As the former chair of the University’s student government Student Regent Task Force, I read with great interest The Michigan Daily’s editorial (“Students for Regents”, 11/14/12). This idea isn’t “new” or “novel” as I, along with many other members of student government, have worked on such a proposal for more than 40 years. From my time working with the Regents, I can say that the Daily’s position that the regents will voluntarily implement a de-facto student regent is pollyannaish. While attempting to work with the Board of Regents — five of the eight current regents were serving at the time of my negotiations — all of the regents opposed, in varying degrees, the idea of a student serving on the board.

After intense negotiation, the regents finally agreed to designate a chair in the room for the current president of the student body. I, along with many others at the time, considered this insulting at best. For example, at the first meeting when this position was instituted, the regents had a lengthy discussion regarding University Health Service in which none of them ever addressed the “student” representative.

The reasons provided by the regents as to why a student should not serve on the board ranged from the offensive (students could never understand nor appreciate the complexities of the issues faced by the Board of Regents) to the inane (students would never be satisfied with only one student representing them so should we have several each representing a different constituency, such as non-traditional students, commuter students, graduate and undergraduate students, etc.).

A proposal from one of the current regents actually suggested that we create a petition, signed by more than 600 students representing 15 constituencies at the University, before they would consider a single student representative of the campus community. One regent — no longer serving — did agree that a non-voting student seemed like an idea the board should at least “discuss.” When this regent mentioned the idea to University administrators, they were told it was inappropriate for regents to introduce ideas to the board for consideration — typically action items are introduced by the executive officers.

The Daily is correct that many states have student regents, but what they don’t note is that it’s not only other states, but other Michigan universities as well. Michigan State University has four student regents, as do almost all Michigan state schools. Additionally, University President Mary Sue Coleman worked with a voting student regent at the University of Iowa. After working with the regents it became clear that there was not only an unwillingness, but outright hostility to the addition of a student regent.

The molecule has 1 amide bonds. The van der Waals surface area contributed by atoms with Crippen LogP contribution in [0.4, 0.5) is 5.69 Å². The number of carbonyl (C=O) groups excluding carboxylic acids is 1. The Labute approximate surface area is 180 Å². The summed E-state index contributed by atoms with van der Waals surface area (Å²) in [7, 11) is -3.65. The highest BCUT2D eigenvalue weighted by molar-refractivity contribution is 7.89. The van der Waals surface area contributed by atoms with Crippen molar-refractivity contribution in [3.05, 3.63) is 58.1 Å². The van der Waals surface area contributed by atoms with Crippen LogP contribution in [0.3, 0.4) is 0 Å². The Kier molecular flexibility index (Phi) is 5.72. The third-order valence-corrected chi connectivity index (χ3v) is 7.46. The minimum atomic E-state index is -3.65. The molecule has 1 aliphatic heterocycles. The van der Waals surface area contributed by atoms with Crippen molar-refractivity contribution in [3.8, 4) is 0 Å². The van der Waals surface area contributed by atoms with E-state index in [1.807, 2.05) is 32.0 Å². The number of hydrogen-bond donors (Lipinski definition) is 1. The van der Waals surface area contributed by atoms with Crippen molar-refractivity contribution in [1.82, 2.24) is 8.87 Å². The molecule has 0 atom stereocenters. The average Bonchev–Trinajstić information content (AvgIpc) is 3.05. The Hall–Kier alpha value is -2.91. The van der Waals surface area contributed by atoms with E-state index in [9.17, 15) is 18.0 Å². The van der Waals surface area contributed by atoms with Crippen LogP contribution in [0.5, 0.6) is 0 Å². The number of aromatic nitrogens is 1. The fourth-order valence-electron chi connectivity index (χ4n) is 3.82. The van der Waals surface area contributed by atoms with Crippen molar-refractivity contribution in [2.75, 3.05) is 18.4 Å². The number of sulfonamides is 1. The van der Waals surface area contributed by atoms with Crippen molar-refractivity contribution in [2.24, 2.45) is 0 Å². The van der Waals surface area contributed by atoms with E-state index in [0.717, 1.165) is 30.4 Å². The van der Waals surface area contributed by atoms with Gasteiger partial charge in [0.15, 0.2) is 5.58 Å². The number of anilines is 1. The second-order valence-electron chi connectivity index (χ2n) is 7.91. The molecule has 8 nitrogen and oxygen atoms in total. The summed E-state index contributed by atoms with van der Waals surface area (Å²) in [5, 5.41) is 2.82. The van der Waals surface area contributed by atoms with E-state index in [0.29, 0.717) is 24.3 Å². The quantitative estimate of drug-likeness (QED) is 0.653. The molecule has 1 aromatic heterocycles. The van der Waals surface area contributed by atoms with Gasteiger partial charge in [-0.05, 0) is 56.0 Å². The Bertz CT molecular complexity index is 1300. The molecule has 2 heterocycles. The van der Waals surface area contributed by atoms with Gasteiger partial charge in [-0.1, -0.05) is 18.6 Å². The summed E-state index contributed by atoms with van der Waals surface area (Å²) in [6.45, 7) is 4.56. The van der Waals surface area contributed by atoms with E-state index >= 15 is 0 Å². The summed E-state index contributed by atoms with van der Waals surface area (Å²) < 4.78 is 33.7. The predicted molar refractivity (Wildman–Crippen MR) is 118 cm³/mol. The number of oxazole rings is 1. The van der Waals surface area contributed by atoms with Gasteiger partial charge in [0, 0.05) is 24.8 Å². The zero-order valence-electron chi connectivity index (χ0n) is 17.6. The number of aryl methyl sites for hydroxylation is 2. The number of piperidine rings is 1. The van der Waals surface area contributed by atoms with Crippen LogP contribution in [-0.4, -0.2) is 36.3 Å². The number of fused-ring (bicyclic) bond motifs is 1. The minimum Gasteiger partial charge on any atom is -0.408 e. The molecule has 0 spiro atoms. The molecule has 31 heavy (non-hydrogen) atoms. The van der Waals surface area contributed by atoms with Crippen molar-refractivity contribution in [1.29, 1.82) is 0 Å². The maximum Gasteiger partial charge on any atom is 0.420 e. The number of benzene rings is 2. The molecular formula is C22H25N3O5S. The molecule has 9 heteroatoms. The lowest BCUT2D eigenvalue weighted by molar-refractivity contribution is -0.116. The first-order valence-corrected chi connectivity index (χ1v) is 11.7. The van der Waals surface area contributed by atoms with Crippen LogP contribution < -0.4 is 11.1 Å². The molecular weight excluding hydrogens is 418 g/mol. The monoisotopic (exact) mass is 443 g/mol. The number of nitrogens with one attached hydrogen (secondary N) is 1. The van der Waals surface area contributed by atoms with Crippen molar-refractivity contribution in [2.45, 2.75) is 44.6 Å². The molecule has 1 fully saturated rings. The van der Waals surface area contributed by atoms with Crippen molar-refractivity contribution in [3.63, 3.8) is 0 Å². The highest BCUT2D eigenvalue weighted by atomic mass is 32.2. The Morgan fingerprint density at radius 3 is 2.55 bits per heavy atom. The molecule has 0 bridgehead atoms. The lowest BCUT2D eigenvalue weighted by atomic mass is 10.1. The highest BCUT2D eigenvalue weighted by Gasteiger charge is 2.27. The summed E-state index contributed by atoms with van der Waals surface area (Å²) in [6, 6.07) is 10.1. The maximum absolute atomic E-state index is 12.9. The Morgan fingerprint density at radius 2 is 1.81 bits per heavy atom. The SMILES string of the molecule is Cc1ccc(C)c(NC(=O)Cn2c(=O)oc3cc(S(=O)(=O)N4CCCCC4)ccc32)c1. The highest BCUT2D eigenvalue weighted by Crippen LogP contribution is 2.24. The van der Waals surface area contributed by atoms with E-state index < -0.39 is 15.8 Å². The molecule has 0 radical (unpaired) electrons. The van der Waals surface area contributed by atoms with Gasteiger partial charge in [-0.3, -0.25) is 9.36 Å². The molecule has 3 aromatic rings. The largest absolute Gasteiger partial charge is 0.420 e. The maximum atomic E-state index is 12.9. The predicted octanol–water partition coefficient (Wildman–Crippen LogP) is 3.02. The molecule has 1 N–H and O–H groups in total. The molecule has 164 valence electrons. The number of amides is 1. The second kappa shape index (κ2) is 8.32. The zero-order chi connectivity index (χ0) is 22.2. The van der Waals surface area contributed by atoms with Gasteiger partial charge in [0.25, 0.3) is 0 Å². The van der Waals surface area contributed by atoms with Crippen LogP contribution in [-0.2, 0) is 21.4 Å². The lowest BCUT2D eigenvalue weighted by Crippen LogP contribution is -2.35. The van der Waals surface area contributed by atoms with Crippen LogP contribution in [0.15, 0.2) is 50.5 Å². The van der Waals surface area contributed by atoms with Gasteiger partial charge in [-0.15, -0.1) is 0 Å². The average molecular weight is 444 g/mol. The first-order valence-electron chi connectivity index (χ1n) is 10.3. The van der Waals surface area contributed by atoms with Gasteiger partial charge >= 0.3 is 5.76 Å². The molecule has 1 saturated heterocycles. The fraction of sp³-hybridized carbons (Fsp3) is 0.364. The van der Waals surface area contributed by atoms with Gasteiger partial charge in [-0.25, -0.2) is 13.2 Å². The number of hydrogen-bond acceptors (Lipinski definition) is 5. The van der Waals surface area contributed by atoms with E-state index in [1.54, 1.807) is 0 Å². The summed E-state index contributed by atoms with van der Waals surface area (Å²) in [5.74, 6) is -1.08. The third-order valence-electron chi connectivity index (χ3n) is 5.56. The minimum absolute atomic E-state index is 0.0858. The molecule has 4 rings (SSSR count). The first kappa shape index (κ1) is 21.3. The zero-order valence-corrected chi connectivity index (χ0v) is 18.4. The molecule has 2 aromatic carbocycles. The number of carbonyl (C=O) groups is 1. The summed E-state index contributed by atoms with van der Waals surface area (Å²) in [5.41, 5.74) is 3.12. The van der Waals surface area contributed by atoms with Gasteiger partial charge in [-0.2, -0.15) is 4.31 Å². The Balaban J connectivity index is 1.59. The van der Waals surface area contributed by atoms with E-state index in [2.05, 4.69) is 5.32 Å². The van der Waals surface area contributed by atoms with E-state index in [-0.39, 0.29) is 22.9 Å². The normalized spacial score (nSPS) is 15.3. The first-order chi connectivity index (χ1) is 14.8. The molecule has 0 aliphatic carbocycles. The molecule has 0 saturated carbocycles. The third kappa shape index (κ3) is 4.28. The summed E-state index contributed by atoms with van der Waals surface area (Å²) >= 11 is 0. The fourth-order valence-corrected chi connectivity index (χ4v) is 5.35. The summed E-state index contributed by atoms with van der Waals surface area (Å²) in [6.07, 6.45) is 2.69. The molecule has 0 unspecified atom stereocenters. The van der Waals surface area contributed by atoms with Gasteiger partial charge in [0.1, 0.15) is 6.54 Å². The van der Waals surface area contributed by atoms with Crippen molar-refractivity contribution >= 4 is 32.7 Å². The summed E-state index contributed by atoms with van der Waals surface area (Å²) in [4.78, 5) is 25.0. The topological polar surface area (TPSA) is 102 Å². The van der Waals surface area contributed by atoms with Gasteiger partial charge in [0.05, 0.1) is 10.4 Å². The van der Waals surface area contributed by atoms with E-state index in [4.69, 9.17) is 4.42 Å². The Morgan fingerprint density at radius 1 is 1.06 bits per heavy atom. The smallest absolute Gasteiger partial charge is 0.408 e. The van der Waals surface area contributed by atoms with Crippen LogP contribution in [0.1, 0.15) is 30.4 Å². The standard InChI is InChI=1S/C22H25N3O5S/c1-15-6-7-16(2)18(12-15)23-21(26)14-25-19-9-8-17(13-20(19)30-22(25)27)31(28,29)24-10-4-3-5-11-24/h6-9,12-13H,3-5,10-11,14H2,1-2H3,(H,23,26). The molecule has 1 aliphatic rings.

I don’t share the Daily’s optimism that the two new regents — one a former president of LSA Student Government — will be able to reverse the stance of the current board and administration. While it would be a vast institutional improvement for students to be involved and consulted in regards to the policies and priorities of the Board of Regents, I’m doubtful that the regents would ever cede power in this way. During the time I served working on obtaining the student body representation on the board, I determined that the only way to achieve a student on the board would be via constitutional amendment. At the time, the University’s student government conducted a statewide poll of voters and more than 80 percent of Michigan citizens also supported the idea of a voting student regent.

While I lament that the current student government has not pursued the extensive work performed by their forerunners, I believe that without constitutional reform the Board of Regents will never have the invaluable input of a student. While many other institutions have recognized the great value of a student regent, why has the University of Michigan not? If the University is truly training its students to be “leaders” why does it resist the notion that students are capable of handling the responsibilities of serving on the board? It’s time for the student body to recognize that if they truly desire representation on the Board of Regents, they will have to fight for that goal as opposed to passively standing back and waiting for the regents to “grant” them this right.

Andrew Wright is a University Alum.

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